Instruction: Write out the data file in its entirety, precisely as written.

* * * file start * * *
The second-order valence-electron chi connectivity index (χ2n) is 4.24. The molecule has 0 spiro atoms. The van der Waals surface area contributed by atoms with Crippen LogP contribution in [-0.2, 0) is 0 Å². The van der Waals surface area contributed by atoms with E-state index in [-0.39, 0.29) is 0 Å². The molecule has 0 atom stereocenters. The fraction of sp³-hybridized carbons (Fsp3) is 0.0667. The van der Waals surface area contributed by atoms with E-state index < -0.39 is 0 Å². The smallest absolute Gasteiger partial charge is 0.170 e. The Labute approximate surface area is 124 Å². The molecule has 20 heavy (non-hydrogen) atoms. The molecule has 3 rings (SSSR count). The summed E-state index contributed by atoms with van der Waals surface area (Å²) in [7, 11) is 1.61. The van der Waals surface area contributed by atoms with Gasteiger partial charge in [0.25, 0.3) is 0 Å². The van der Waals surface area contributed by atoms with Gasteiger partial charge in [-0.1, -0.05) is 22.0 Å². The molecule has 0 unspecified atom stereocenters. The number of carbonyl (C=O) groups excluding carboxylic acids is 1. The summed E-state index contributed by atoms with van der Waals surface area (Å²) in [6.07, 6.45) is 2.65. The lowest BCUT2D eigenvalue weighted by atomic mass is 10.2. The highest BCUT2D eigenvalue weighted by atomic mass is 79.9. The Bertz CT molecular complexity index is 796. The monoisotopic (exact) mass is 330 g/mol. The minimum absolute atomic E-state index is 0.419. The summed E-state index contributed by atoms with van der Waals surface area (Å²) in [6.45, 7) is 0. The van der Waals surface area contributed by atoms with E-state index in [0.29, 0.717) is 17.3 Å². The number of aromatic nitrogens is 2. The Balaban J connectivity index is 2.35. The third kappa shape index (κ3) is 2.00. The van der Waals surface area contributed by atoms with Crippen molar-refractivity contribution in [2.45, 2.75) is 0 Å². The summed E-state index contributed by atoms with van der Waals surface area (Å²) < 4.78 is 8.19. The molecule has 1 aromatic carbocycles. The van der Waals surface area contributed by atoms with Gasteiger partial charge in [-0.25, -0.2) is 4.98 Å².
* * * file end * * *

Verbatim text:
The second-order valence-electron chi connectivity index (χ2n) is 4.24. The molecule has 0 spiro atoms. The van der Waals surface area contributed by atoms with Crippen LogP contribution in [-0.2, 0) is 0 Å². The van der Waals surface area contributed by atoms with E-state index in [-0.39, 0.29) is 0 Å². The molecule has 0 atom stereocenters. The fraction of sp³-hybridized carbons (Fsp3) is 0.0667. The van der Waals surface area contributed by atoms with E-state index < -0.39 is 0 Å². The smallest absolute Gasteiger partial charge is 0.170 e. The Labute approximate surface area is 124 Å². The molecule has 20 heavy (non-hydrogen) atoms. The molecule has 3 rings (SSSR count). The summed E-state index contributed by atoms with van der Waals surface area (Å²) in [7, 11) is 1.61. The van der Waals surface area contributed by atoms with Gasteiger partial charge in [0.25, 0.3) is 0 Å². The van der Waals surface area contributed by atoms with Gasteiger partial charge in [-0.1, -0.05) is 22.0 Å². The molecule has 0 unspecified atom stereocenters. The number of carbonyl (C=O) groups excluding carboxylic acids is 1. The summed E-state index contributed by atoms with van der Waals surface area (Å²) in [6.07, 6.45) is 2.65. The lowest BCUT2D eigenvalue weighted by atomic mass is 10.2. The highest BCUT2D eigenvalue weighted by atomic mass is 79.9. The Bertz CT molecular complexity index is 796. The monoisotopic (exact) mass is 330 g/mol. The minimum absolute atomic E-state index is 0.419. The summed E-state index contributed by atoms with van der Waals surface area (Å²) in [6.45, 7) is 0. The van der Waals surface area contributed by atoms with E-state index in [0.29, 0.717) is 17.3 Å². The number of aromatic nitrogens is 2. The Balaban J connectivity index is 2.35. The third kappa shape index (κ3) is 2.00. The van der Waals surface area contributed by atoms with Crippen molar-refractivity contribution in [2.45, 2.75) is 0 Å². The summed E-state index contributed by atoms with van der Waals surface area (Å²) < 4.78 is 8.19. The molecule has 1 aromatic carbocycles. The van der Waals surface area contributed by atoms with Gasteiger partial charge in [-0.25, -0.2) is 4.98 Å².